- Movie Rating -

Norma Rae (1979)

| March 2, 1979

Sally Field spent the seventies trying to change the image that she created in the sixties.  She spent the previous decade on television in “Gidgit” and then “The Flying Nun” and then in 1976 she silenced her critics who had written her off by giving an incredible performance as Sybil Dorsett, a woman with thirteen multiple personalities in the TV movie Sybil.  She was brilliant in that film but Martin Ritt’s Norma Rae would prove that it was no fluke.

She plays Norma Rae Webster, a 31 year old textile worker who is destined to spend her life working in the O.P. Henley textile mill just like everyone else in her small town.  She is a widow with two children, one from her late husband who was killed in a bar fight and the other from a one-night stand.  Beyond being a good mother and keeping her job there doesn’t seem to be any other ambition.  Then she meets Reuben (Ron Leibman), a union organizer who has come to town to help set up a union in her mill.

She resists anything from Reuben because she doesn’t want to lose her job.  But he opens her eyes and she begins to see what the long hours and meager pay are doing to her fellow workers.  After her father (Pat Hingle) drops dead at work from a heart attack, she decides to help Reuben organize a union to keep the mill from sucking her friends and family into an early grave.  Her co-workers, fearing for their jobs, want nothing to do with the union or Reuben.  She becomes more and more vocal.

Management threatens her, they try to sully her name by making light of her revolving series of boyfriends. She is defiant and when they see that she can’t be bullied or humiliated they try promotion. Promoting her to a checker, she loses some respect from her fellow workers who assume that she has sold out. In the meantime, she marries Sonny (Beau Bridges) and he gets angry with her because she isn’t home to clean up the house. He finds that he can’t intimidate her and is forced to take up the household chores. From Reuben and Sonny she gains admirers, from management they can’t decide what to do.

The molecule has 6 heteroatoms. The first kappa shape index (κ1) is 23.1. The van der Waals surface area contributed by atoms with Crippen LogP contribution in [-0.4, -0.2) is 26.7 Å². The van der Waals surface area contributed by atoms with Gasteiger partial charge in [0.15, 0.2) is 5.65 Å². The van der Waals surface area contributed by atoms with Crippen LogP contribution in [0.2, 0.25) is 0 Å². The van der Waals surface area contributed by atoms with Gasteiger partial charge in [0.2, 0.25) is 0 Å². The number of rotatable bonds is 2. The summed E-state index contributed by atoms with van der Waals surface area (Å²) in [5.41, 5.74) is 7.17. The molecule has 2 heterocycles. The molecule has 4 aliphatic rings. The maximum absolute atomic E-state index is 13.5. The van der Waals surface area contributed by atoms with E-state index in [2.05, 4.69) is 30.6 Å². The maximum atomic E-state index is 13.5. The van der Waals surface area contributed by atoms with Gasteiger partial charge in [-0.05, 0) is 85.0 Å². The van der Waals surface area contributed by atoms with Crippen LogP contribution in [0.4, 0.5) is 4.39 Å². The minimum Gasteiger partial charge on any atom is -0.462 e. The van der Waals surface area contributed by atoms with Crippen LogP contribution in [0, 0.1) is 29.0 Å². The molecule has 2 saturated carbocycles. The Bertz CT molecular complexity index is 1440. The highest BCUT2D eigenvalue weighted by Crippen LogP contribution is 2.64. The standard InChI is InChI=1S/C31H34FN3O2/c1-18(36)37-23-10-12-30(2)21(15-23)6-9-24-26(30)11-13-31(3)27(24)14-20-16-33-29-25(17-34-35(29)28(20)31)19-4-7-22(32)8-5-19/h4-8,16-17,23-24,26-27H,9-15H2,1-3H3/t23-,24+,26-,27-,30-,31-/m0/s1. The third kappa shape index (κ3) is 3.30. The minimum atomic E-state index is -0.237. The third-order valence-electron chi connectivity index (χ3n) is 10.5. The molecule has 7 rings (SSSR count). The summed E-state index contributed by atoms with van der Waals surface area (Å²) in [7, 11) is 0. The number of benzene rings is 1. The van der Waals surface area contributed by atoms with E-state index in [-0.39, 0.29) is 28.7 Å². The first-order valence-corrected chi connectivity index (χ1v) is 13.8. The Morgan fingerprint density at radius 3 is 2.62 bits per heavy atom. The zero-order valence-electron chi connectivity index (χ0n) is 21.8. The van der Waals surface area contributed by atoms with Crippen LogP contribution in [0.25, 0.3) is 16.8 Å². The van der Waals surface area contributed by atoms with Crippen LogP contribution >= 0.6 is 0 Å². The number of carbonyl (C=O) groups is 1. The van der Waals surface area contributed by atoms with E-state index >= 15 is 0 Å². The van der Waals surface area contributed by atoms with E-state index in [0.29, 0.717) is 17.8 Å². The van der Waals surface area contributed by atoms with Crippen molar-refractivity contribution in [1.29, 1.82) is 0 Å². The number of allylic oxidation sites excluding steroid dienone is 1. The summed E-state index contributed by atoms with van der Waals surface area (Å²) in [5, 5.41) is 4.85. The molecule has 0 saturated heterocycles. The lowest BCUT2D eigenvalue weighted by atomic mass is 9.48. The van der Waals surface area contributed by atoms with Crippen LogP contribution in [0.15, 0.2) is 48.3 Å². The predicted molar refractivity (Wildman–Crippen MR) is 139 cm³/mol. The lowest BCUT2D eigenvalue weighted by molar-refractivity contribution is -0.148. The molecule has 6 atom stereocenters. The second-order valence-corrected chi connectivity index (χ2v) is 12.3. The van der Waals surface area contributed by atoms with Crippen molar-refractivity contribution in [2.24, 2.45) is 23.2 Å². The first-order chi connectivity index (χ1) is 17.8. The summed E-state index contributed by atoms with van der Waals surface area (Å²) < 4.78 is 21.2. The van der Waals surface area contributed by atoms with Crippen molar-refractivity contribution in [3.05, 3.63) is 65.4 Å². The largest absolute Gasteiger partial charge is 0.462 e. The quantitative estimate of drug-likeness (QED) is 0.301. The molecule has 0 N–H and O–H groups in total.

Norma Rae won’t back down, she has no education but she is stubborn, resilient and has a big mouth. The casting of the men is key, they are large, often tall scary looking men and short, skinny Norma stands among them refusing to be intimidated. The film builds through Norma Rae’s struggle so in the end when she copies a memo from the bulletin board in which the mill reminds white workers that blacks will take their jobs if there is a union, she is arrested. That’s when we get her best scene as she is told to leave but refuses to budge, shouting over the roar of the machines “Forget it! I’m stayin’ right where I am. It’s gonna take you and the police department and the fire department and the National Guard to get me outta here!” That’s when she stands on the table, writes “Union” on a pieces of cardboard and holds it over her head. The other workers defiantly turn off their machines and refuse to do anymore work. The film earns the moment, Norma Rae’s struggle has built to that moment so we feel that they understand and that they are protesting because they genuinely feel what she stands for.

Sally Field was perfect to play the part. I don’t feel that I am watching an actor on a set but that she has a presence that makes me believe that she’s been in that mill for years. She is the perfect physical stature as well, she is short and boney but her face is expressive especially when challenged. She is challenged at every turn but she always comes back. When the preacher turns her away from the local church because he won’t allow blacks to attend the meetings, he tells her “We’re going to miss your voice in choir, Norma” and without missing a beat she says “You’re gonna hear it somewhere else”. She has a lower jaw that tightens up when she is angry, moving her lower lip out. Her eyes express everything she is feeling. Norma Rae wears everything she is feeling right on the end of her nose. It is amazing to watch Field come back on those who try to bring her down, we feel her struggle, we feel her pain because Sally Field doesn’t hide anything. She lets Norma Rae’s frustration come through in droves so that we want her to succeed.

About the Author:

Jerry Roberts is a film critic and operator of two websites, Armchair Cinema and Armchair Oscars.
(1979) View IMDB Filed in: Drama